Unfortunately, Idaho has a reputation for being a haven of extremist hate groups.  Indeed, about 10 years ago, the Aryan Nation leafletted some Boise neighborhoods with anti-Semitic and racist literature.  Spiro’s home was among those that received the offensive literature.

Anne Frank Memorial

The Anne Frank Memorial near downtown Boise

“It was pretty shocking,” she recalls.  “Since then, a lot of work has been done.”

To demonstrate its tolerance, Boiseans have erected the Anne Frank Human Rights Memorial, which occupies a prominent place adjacent to the 25-mile Boise River Greenbelt, a tree-lined paved pathway that follows the Boise River through the heart of the city.

The memorial first came to Boise in 1995 as a traveling exhibit but the response was so overwhelming by Idahoans, community leaders decided to build a more permanent tribute.  In 2002, the Anne Frank Memorial opened to the public.  Featuring a life-sized bronze statue of Anne Frank, it’s an inspirational and contemplative site in a beautiful setting.

Despite the small pockets of anti-Semitism in Idaho, Spiro describes Boiseans as “welcoming” and interested in learning more about their Jewish neighbors.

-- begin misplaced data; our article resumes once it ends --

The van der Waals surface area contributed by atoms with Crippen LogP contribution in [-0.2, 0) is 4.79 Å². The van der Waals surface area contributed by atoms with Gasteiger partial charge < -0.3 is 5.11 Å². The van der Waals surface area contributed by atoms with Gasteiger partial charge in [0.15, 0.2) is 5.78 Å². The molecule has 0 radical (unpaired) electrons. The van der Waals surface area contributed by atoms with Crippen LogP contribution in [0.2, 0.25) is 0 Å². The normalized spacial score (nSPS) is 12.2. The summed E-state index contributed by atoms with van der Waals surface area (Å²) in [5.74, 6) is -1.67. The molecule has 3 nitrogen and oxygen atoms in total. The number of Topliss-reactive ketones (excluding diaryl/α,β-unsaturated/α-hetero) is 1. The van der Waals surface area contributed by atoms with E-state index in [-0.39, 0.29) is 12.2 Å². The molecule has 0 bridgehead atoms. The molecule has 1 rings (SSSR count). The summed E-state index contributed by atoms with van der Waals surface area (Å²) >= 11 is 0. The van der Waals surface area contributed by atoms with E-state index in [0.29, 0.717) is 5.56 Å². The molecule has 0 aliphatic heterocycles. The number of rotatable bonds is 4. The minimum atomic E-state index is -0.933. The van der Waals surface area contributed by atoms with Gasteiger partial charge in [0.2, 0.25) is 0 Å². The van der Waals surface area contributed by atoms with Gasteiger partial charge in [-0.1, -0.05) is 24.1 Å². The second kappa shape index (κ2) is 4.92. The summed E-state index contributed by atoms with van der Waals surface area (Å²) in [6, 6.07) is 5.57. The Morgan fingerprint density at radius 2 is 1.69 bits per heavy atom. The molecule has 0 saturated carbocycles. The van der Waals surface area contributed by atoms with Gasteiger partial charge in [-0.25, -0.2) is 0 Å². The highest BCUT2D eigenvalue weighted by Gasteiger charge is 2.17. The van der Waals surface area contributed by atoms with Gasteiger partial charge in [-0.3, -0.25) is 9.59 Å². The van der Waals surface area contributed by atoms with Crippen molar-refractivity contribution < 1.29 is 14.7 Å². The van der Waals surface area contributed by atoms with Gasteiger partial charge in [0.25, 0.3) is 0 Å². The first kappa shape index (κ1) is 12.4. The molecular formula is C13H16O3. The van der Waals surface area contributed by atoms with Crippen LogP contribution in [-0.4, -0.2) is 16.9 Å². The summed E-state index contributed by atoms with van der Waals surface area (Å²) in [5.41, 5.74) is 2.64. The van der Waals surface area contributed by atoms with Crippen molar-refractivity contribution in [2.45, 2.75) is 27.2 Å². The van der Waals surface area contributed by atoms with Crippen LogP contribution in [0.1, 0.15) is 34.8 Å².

“We’re constantly hosting tour groups and church groups,” she said.  “They want to visit the synagogue.  They want to know about Jewish history.  They want to learn about Judaism.”

Spiro says visitors to Boise are welcome to attend Shabbat services, which are held Friday evenings and Saturday mornings, and other temple events as well.  For information, visit the congregation’s website:

Even if you’re not able to attend services, just driving by and marveling at this magnificent, historic structure would undoubtedly mark a highlight of any Jewish traveler’s visit to Boise.

© 2016 Dan Fellner